Bio · Science

Tears Served as a Means of Communication Before the Evolution of Language

Leading expert in neurology Michael Trimble, British professor at the Institute of Neurology in London, examines the physiology and the evolutionary past of emotional crying.

Trimble explains that biologically, tears are important to protect the eye. They keep the eyeball moist, flush out irritants and contain certain proteins and substances that keep the eye healthy and fight infections. He explains that in every other animal on planet Earth, tears seem to only serve these biological purposes.

However, in humans, crying or sobbing, bawling or weeping seems to serve another purpose: communicating emotion. Humans cry for many reasons- out of joy, grief, anger, relief and a variety of other emotions. However, our tears are most frequently shed out of sadness. Trimble said that it was this specific communicative nature of human crying that piqued his interest.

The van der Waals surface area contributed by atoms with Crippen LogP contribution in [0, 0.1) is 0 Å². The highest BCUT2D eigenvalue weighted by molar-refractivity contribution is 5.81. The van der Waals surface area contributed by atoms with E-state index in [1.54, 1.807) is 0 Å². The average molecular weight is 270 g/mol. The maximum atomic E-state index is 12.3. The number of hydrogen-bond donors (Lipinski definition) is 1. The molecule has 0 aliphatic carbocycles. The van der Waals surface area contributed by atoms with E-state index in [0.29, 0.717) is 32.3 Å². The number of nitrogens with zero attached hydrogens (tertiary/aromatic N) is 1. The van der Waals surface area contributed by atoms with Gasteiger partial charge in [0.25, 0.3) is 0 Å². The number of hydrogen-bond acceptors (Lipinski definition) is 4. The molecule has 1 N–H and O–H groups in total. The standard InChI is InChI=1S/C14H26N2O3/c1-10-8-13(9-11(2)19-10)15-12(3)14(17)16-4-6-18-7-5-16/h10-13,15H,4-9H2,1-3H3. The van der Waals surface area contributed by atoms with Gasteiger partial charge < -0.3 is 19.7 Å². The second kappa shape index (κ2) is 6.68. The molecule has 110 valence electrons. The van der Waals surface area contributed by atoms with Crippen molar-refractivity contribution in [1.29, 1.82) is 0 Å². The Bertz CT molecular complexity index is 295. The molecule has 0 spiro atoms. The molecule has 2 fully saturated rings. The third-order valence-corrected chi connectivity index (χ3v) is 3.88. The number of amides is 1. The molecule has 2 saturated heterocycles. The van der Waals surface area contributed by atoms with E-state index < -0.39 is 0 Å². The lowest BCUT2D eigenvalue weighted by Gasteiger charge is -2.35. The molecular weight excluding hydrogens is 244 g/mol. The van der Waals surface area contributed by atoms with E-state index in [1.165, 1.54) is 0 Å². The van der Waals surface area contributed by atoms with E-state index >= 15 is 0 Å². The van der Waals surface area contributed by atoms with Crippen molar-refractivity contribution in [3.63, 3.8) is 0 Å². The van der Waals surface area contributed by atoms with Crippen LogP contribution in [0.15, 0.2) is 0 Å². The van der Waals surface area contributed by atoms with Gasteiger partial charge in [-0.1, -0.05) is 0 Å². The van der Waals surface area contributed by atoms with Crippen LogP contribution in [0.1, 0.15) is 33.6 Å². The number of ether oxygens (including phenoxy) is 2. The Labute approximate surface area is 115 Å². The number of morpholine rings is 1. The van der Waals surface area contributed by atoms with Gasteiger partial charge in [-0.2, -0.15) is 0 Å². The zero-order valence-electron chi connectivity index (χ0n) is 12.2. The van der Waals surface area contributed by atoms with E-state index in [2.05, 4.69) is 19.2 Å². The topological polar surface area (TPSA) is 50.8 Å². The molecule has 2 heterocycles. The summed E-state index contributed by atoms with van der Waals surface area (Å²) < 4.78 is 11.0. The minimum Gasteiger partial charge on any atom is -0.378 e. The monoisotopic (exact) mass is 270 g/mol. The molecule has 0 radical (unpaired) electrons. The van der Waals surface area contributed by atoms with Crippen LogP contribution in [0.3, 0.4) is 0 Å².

“Humans cry for many reasons,” he told Scientific American. “But crying for emotional reasons and crying in response to aesthetic experiences are unique to us.”

Continue at Medicaldaily

Animalia · Bio · Eco/Adaptable · Science · Vital-Edible-Health

Moths and Bees that drink Animal Tears. Yes, Including Yours

If you ever were told by someone not to cry or that crying is useless, that person was far away from the truth. Besides being perfectly natural, therapeutic, and necessary, crying produces nutritious food for moths, bees, and probably many other herbivores. This is definitely one of my favorites examples of mutualism out there. However, these “lachryphages” are picky when choosing their ocular bars and sweet pools.

If this awakens your hidden entomologist or simply your hidden fetishes, here I have a group of articles deepening on this curious fact:

Bees That Drink Sweat From People’s Skin and Tears From People’s Eyes

Urban Buzz: A New Bee That Sips Sweat. Native Insects Getting Closer Look; Humans as ‘Salt Lick’

Moths drink the tears of sleeping birds

Moths with a taste for tears: Insects that live off the tears of mammals

The image above is a fabricated image fount at The Nonist’s wonderful text: Romancing the Lachryphage

Post by Wanderlustmind